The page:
Doctors say some COVID-19 patients should wait for at least three months before they get the vaccine, while others may not have to wait as long. Even with a wait, they say people who have had COVID-19 should still get a vaccine, because protection from the vaccine is likely more robust.
Can I test positive for COVID-19 after receiving the vaccine?
The U.S. Centers for Disease Control and Prevention has identified a small number of people can get infected with COVID-19 after completing their vaccine series. Approximately 5,800 cases of Covid-19 infection among 66 million Americans who are completely vaccinated, according to the CDC. That represents 0.008% of the fully vaccinated population, but health professionals say most experience mild symptoms. Health experts encourage people to get vaccinated to take precautions as cases remain steady in the state.
I am homebound, who can I call to schedule an appointment to get a vaccine?
If you are homebound in Milwaukee County and would like to schedule an in-home vaccine, call Health Connections, Inc. at 414-999-1099 or click here for more information.
What if I skip my second COVID-19 vaccine dose?
As more and more people begin the vaccination process, doctors are stressing the importance of finishing the two-dose regimen for people receiving Pfizer or Moderna’s COVID-19 vaccine. Various studies have shown just one dose of the Pfizer vaccine could have anywhere from 50-percent to more than 80-percent efficacy, but doctors say for now one shot is simply not enough. Click here for more.
Why should I go to the same place for my second COVID-19 vaccine dose?
Experts say it’s highly recommended people get their second dose at the same location. Doctors say there are two benefits to getting your first and second dose at the same place. The first reason is you’ll have the right timing between both doses for the best protection, and second— you’ll get the right vaccine. Pharmacies say getting your second dose at the same location helps with the vaccination supply chain from the federal government and the state. To learn more, click here.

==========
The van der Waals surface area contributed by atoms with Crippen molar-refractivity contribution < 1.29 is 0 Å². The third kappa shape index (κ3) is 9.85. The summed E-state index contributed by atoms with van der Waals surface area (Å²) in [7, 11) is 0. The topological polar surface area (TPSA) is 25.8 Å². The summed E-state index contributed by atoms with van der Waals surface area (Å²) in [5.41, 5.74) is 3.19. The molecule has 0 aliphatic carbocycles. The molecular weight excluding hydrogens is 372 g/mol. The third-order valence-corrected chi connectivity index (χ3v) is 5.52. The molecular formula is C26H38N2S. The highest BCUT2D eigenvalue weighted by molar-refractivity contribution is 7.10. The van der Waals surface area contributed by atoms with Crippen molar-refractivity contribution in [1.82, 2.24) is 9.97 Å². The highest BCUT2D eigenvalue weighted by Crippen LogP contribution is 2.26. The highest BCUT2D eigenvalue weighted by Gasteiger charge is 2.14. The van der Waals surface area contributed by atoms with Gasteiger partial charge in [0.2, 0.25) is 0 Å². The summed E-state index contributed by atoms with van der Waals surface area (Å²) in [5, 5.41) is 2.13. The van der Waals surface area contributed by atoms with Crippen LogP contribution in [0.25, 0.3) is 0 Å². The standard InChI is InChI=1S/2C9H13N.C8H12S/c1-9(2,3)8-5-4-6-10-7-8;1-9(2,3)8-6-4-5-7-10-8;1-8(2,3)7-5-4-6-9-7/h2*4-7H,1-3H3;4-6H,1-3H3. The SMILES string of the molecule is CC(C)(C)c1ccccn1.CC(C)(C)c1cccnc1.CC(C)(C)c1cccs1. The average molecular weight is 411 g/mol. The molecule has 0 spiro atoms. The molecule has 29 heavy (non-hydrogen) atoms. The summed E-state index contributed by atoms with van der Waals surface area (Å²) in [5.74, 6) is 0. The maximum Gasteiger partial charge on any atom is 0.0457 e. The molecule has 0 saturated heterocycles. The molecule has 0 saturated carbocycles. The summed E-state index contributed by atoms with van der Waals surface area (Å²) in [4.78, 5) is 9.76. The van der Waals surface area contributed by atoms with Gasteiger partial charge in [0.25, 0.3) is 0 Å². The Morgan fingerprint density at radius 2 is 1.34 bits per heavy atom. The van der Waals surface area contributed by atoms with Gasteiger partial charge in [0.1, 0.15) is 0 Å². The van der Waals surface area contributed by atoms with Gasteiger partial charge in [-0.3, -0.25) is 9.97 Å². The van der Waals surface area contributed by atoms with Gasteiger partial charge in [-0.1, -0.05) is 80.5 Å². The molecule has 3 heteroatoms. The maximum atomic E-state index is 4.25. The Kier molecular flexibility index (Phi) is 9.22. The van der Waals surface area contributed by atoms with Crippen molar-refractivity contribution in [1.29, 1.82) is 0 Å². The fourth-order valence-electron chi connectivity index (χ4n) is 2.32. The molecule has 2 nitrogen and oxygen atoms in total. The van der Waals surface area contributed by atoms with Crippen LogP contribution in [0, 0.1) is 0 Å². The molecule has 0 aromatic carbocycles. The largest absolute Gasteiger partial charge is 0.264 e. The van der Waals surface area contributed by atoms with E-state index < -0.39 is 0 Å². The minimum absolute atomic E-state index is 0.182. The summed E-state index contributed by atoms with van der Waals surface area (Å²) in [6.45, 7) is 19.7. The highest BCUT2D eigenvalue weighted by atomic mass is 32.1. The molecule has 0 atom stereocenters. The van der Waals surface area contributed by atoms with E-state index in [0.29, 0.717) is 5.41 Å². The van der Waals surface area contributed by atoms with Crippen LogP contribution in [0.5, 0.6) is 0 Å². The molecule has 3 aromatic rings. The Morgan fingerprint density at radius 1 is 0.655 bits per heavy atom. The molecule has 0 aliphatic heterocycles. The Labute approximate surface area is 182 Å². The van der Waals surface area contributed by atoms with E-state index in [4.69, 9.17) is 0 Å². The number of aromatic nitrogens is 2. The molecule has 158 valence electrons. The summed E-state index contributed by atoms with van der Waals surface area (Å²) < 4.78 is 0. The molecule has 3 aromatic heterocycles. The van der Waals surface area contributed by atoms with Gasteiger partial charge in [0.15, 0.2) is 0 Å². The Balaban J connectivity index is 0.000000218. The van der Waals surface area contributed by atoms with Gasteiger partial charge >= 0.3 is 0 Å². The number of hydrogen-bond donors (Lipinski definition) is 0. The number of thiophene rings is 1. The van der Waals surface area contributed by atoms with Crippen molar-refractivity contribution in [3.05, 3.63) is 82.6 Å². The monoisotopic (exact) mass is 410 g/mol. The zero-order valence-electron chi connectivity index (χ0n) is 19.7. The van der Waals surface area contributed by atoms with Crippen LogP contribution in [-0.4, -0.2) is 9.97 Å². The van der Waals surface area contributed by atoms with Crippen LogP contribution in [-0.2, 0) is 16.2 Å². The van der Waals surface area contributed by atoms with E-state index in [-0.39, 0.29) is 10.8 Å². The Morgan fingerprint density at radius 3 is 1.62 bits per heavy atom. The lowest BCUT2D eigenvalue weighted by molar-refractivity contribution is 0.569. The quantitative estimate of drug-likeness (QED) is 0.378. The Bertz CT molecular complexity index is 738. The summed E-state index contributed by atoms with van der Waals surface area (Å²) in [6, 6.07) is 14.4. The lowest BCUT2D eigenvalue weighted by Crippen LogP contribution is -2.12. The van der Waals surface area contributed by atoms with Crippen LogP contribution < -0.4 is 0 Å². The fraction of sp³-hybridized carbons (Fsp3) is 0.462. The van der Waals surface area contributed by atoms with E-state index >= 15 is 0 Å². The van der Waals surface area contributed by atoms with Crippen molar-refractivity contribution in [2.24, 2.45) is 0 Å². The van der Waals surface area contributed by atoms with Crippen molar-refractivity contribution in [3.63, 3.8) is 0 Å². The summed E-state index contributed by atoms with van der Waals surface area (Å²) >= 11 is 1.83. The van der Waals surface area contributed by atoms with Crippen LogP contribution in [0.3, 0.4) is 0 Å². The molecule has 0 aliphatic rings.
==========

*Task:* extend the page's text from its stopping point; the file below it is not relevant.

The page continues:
What if my second COVID-19 vaccine dose is different than the first?
The CDC says: The safety and efficacy of a mixed-product series have not been evaluated. Both doses of the series should be completed with the same product. In exceptional situations in which the vaccine product given for the first dose cannot be determined or is no longer available, any available mRNA COVID-19 vaccine may be administered at a minimum interval of 28 days between doses to complete the mRNA COVID-19 vaccination series. In situations where the same mRNA vaccine product is temporarily unavailable, it is preferable to delay the 2nd dose (up to 6 weeks) to receive the same product than to receive a mixed series using a different product.” More from the CDC can be found here.
What warning signs should I look for if I received the Johnson & Johnson vaccine?
The CDC announced April 13, six women between the ages of 18 and 48 had developed a cerebral venous sinus thrombosis (CVST) -- a clot in the area of the brain that collects and drains oxygen-depleted blood after receiving the Johnson & Johnson COVID-19 vaccine. When this happens, "blood cells may break and leak blood into the brain tissues, forming a hemorrhage," according to Johns Hopkins Medicine. The women all developed symptoms of this "rare and severe type of blood clot" between six and 13 days after their J&J vaccination, the CDC said. If you’re a younger woman who received the Johnson & Johnson vaccine within a two-week timeframe, there are symptoms you should look out for: abdominal pain, severe headaches, shortness of breath, leg pain or leg swelling that is new. Contact your health care provider if you are experiencing any of these symptoms. More can be found here.